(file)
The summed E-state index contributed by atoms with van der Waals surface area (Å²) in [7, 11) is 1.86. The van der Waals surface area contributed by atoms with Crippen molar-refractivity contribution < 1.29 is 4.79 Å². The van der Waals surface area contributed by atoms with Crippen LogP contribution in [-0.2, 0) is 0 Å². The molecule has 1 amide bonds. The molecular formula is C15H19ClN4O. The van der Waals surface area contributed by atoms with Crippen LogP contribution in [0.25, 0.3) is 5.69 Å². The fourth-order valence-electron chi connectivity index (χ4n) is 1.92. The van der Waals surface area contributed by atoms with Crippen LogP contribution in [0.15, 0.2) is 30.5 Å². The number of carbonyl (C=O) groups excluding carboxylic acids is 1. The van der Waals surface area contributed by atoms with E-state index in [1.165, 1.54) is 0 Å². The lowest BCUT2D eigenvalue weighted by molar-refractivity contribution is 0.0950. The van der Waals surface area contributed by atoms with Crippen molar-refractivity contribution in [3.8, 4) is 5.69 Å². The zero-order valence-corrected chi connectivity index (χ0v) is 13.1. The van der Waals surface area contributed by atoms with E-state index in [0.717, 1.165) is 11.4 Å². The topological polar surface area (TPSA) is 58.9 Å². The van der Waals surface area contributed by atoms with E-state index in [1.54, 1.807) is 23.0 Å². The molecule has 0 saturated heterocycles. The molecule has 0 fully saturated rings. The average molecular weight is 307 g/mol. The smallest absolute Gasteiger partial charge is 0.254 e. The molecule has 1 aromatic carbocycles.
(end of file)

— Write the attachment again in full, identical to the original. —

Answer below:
The summed E-state index contributed by atoms with van der Waals surface area (Å²) in [7, 11) is 1.86. The van der Waals surface area contributed by atoms with Crippen molar-refractivity contribution < 1.29 is 4.79 Å². The van der Waals surface area contributed by atoms with Crippen LogP contribution in [-0.2, 0) is 0 Å². The molecule has 1 amide bonds. The molecular formula is C15H19ClN4O. The van der Waals surface area contributed by atoms with Crippen LogP contribution in [0.25, 0.3) is 5.69 Å². The fourth-order valence-electron chi connectivity index (χ4n) is 1.92. The van der Waals surface area contributed by atoms with Crippen LogP contribution in [0.15, 0.2) is 30.5 Å². The number of carbonyl (C=O) groups excluding carboxylic acids is 1. The van der Waals surface area contributed by atoms with E-state index in [1.165, 1.54) is 0 Å². The lowest BCUT2D eigenvalue weighted by molar-refractivity contribution is 0.0950. The van der Waals surface area contributed by atoms with Crippen molar-refractivity contribution in [3.8, 4) is 5.69 Å². The zero-order valence-corrected chi connectivity index (χ0v) is 13.1. The van der Waals surface area contributed by atoms with E-state index in [0.717, 1.165) is 11.4 Å². The topological polar surface area (TPSA) is 58.9 Å². The van der Waals surface area contributed by atoms with E-state index in [1.54, 1.807) is 23.0 Å². The molecule has 0 saturated heterocycles. The molecule has 0 fully saturated rings. The average molecular weight is 307 g/mol. The smallest absolute Gasteiger partial charge is 0.254 e. The molecule has 1 aromatic carbocycles.